Instead of trying to fit into others’ expectations and try to ‘finish’ a language, it is important to be able to create your own personal milestones to look forward to. In other words, to pinpoint certain moments that from that point onwards you will regard as milestones, and which will give you the courage and the strength to move on with your language learning, which never finishes, of course.

One such milestone for me was the moment I finished reading the first English book I ever read. Since then my English is much better, but at that precise moment I felt I had really made much progress, and I still look back to that moment with feelings of pride and accomplishment.

Thanks for reading! 

Friday 15 February 2013

New words are our new friends

When I’m learning a new language, I’m always on the lookout for effective ways to deal with grammar and vocabulary.

Grammar rules tend to stick to my mind rather easily, even though they tend to… disappear right when I need them! But vocabulary is a different story. Learning vocabulary in a new language takes both time and patience. What’s more, if we don’t see new words often, they constantly slip our minds.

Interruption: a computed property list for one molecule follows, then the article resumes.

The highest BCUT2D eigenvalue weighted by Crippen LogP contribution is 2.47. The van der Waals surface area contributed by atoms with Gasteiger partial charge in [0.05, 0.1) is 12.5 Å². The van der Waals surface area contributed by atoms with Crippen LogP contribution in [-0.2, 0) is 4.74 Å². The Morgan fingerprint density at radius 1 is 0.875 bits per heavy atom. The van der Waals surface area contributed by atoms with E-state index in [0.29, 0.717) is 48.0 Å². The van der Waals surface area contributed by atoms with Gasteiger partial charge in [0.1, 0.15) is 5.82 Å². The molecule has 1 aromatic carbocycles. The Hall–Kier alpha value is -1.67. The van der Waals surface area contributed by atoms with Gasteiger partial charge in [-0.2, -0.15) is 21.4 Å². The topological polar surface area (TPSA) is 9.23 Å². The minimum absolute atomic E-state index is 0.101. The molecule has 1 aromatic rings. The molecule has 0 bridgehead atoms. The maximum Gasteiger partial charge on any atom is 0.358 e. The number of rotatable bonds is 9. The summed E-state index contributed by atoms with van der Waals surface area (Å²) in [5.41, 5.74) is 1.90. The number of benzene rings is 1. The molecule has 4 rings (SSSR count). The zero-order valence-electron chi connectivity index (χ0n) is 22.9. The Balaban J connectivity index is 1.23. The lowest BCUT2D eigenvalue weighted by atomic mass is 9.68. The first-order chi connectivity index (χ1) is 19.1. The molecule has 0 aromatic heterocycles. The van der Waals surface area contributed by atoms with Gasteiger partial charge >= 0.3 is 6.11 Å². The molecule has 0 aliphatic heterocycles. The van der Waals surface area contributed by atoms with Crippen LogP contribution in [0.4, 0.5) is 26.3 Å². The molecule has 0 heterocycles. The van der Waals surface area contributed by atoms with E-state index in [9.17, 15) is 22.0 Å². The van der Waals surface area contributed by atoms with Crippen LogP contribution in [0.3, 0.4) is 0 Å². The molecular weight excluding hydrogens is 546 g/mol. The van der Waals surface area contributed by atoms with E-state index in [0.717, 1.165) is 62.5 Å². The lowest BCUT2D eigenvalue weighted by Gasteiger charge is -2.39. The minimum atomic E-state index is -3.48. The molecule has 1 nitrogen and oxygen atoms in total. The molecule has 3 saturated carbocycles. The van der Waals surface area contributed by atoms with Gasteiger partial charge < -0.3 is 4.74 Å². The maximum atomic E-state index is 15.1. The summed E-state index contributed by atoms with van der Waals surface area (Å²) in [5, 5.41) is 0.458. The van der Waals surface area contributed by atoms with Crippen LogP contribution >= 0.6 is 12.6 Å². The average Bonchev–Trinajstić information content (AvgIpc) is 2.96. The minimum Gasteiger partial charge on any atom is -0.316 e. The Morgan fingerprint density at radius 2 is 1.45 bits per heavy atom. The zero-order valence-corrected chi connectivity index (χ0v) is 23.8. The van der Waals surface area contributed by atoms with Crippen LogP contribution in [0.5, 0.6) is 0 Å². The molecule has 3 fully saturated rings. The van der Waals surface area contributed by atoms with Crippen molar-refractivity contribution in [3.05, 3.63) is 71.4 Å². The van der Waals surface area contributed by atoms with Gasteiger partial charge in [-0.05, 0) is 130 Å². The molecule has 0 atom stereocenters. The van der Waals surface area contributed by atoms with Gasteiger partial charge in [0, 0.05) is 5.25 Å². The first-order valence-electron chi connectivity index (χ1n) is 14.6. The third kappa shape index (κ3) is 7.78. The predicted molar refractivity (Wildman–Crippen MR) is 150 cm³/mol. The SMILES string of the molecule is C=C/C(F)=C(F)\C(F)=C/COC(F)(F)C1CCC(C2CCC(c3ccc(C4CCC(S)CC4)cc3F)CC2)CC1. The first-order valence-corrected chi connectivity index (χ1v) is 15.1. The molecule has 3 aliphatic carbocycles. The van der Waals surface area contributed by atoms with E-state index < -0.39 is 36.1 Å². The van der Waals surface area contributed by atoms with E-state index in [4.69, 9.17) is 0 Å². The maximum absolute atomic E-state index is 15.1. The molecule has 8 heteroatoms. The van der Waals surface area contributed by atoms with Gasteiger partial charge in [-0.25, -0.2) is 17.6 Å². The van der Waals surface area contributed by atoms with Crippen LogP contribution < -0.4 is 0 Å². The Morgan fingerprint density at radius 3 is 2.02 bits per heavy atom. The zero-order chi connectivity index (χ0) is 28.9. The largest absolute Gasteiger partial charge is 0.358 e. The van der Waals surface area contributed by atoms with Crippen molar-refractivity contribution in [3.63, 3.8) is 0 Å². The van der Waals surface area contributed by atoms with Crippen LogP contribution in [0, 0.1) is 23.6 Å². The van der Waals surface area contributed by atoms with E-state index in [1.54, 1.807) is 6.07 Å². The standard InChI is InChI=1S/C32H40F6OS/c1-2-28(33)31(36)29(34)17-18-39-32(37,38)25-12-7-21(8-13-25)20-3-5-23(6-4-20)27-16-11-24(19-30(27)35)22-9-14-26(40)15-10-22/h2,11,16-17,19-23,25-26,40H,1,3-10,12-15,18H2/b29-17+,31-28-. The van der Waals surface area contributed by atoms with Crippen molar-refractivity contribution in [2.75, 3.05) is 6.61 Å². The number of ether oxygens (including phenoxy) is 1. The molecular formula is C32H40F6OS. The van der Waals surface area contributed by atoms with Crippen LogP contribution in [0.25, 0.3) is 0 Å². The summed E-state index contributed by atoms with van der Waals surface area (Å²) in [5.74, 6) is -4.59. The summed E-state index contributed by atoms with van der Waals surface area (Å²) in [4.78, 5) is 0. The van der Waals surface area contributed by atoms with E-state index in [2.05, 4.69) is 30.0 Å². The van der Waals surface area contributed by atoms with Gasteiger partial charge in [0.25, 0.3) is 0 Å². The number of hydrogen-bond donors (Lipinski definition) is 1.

Maybe this happens because new words are like new friends. We have to meet them often in order to be their friends.

I find it impossible to take a list of new words and learn them by heart. Even if some of them stick, I am going to forget them later on.

Just like people I met once. They are not my friends.

But if I meet them one day at the grocery store, the next day at the supermarket, or at a friend’s house… First they are acquaintances. Yet slowly, these people become my friends.

That’s exactly what we need to do with vocabulary.

Not only should we meet new words again and again but also we should meet them in various environments or contexts.

This way they will stick to our minds much easier.

 And how are we going to do that?

By increasing the possibility of meeting new words again and again. That’s what I have done when I learned English:

I listened to songs and looked up the lyrics.
I saw movies without subs.
I read a great amount of novels and non-fiction.
I noticed everything written in English.
I looked up stuff that interested me such as recipes, gardening tips etc.
I looked up every single word in the dictionary.

All the above involve spending amounts of time just hanging out with the new language. And without stressing, just hanging out, it was much easier to learn.